Kristen/Concept: Classic French with a little spin on it, a.k.a. “Atelier Kwan”
Onsen egg with camembert-mustard sauce and buttered radishes. Enough with all these rustic comfort restaurants! Kristen wants her restaurant to be a little formal. The judges appreciate her interest in formality and are blown away by the poached eggs. (“Onsen” means “poached” in Asian languages.)
Matzo ball soup with duck confit and toasted black rye bread. This soup looks like the bottom of your sink before you drain it after doing the dishes. I’m not kidding: Soup can’t look any worse than this. As I predicted, the judges are turned off by Brooke’s “hilarious” insult to kosher. In fact, Gail says “the matzo ball is offensive to my people.” Brooke is trying to be the Christopher Hitchens of Top Chef, but we still live in a Bible-centered country so she probably won’t win.
Josie/Concept: “HOME 305”
Puerco asado, black bean chorizo croquette, pickles, and mojo sauce. This looks tasty: salty and cheesy. I wonder if it tastes like a Cuban sandwich, one of the best sandwiches you can eat. Josie is proud of her dish, even though it’s not really done yet: “You can’t get any closer to my heart than this.” Tom replies with a zinger: “Hopefully you’ll get it closer to our plates” Gail is not a fan of the pork: “It’s not only completely dried out, it’s flavorless.” Ouch.
The judges think Stefan’s dish was too Thai and not German enough. Micah’s raw dish didn’t feel like it “came from his heart,” which makes sense, since we associate our hearts with warmth and the flames of desire, and raw food doesn’t typically involve fire or warmth, but then again maybe Micah has a cold heart, which means he could be a dangerous madman with no remorse and no fellow-feeling, so in the end I would say everyone should beware of Micah. Also, Josie’s pork was just too dry to stomach.
The judges call for Sheldon, Kristen, and Josh. They did the best. Tom’s impressed! He always seems relieved when this season’s crew doesn’t completely make a mess of things. Even when he’s being praised, Sheldon looks nervous; the way his mouth hangs open is adorable. He and Kristen had the best concept and the best execution, so they will wage war against each other using their restaurants! Josh kind of stands around looking glum as Sheldon and Kristen retrieve folders with the details about Restaurant Wars. The winner will get a brand-new Toyota Avalon, which features the natural flavor of fresh ginger. (Kristen now has $45,000 of Top Chef winnings, by the way. She’s operating on a whole different level than her fellow competitors.)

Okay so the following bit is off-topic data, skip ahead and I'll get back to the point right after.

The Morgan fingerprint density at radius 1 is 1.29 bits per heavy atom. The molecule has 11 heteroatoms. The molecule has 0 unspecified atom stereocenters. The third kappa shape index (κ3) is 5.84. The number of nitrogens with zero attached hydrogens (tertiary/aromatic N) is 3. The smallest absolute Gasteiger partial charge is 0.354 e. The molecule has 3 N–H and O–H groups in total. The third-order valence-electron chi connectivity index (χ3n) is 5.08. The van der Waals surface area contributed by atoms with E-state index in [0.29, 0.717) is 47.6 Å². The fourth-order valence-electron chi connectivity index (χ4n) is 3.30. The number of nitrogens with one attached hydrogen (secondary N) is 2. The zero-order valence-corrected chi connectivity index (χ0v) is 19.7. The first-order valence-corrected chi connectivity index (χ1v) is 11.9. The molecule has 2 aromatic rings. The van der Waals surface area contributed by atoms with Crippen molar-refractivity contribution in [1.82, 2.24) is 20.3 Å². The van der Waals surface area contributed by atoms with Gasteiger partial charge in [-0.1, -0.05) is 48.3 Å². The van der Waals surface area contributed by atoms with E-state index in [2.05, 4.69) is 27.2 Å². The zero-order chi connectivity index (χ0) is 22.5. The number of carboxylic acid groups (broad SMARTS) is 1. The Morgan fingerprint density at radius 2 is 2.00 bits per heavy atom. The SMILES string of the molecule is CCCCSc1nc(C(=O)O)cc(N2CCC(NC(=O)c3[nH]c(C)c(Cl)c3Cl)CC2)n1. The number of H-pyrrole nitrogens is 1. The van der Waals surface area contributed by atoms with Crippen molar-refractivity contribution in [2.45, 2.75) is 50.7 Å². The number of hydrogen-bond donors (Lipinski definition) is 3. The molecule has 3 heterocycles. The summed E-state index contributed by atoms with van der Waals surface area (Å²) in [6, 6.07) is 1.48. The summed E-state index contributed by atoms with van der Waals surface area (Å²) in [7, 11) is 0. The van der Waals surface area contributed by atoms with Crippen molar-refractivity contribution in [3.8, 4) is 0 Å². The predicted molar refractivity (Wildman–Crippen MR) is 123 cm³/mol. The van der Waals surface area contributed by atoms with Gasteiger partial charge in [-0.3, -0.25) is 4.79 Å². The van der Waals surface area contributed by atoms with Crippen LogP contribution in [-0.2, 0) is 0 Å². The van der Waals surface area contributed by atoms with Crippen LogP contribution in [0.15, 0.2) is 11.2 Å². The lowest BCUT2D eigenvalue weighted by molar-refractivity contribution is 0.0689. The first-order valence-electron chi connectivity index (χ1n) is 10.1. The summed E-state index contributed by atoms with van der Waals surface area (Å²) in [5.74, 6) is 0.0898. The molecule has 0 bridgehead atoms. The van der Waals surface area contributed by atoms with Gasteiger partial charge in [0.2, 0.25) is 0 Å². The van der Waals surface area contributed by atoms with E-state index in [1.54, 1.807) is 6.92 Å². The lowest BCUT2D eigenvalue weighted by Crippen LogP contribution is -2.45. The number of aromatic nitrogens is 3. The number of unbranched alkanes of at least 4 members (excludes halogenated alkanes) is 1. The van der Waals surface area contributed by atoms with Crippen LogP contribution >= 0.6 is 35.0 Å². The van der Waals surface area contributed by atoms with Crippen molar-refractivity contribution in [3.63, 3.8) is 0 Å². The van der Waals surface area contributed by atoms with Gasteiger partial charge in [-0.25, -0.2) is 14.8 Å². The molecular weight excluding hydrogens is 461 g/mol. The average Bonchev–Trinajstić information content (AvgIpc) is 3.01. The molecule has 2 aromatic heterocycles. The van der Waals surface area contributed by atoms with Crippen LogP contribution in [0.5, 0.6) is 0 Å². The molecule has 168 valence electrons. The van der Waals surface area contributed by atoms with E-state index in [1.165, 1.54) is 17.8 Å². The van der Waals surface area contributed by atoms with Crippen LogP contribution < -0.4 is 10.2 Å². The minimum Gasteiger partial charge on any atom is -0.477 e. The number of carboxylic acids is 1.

Kristen and Sheldon go into the back room and staff up their restaurants. As it turns out, this year’s Restaurant War will also be a Gender War, because Kristen picks all girls and Sheldon picks all boys! We could not ask for a more emotionally charged scenario. Sheldon will probably win, since men are better at running restaurants than women — think of all the famous male restaurant owners: Wolfgang Puck, Tom Colicchio, Danny Meyers. How many famous female restaurant owners are there? We haven’t seen a single one on Top Chef, so I assume the ratio is like 10:1.
Padma tries to look serious as she calls for this week’s losers, but her dress looks so cheap and frumpy she comes across as a dominatrix who woke up in a TJ Maxx outlet. Micah’s raw food dish is burned by the judges: “There were so many pieces of fish … you couldn’t differentiate between them,” says Gail. Tom wishes there had “just been one good fish.” My hosts make a good point: Why didn’t Micah do some of the food-in-disguise tricks we’ve come to expect from raw restaurants, like making cheese out of warmed-up bean paste, or selling wet bread as “grilled tofurkey” or whatever they do?
Lizzie’s dumpling wasn’t cooked enough. Danny Meyers says of her dish: “There was no relief.” This is definitely not a good thing to hear about food you made. Josie’s pork continues to be raked over the coals, so to speak. All Gail tasted was grease. (My notes: “I just noticed Chef Josie is wearing a ‘Chef Josie’ headband.”)
In the end, Micah is sent home for his raw fish salad with uncooked vegetables. Padma murmurs, “It was great to get to know you, Micah.” Micah says he’s “not sure” there are better chefs than him remaining in the competition. Which means he should be able to redeem himself in Last Gasp Kitchen, or whatever that other show is. Meanwhile, Sheldon is scared — he’s down one helper in Restaurant Wars! Again, though: It doesn’t really matter. When it comes to running a restaurant, one male staffer is worth two female staffers. I know this from when I was a busboy at a restaurant in Boston and I could work twice as hard as any woman.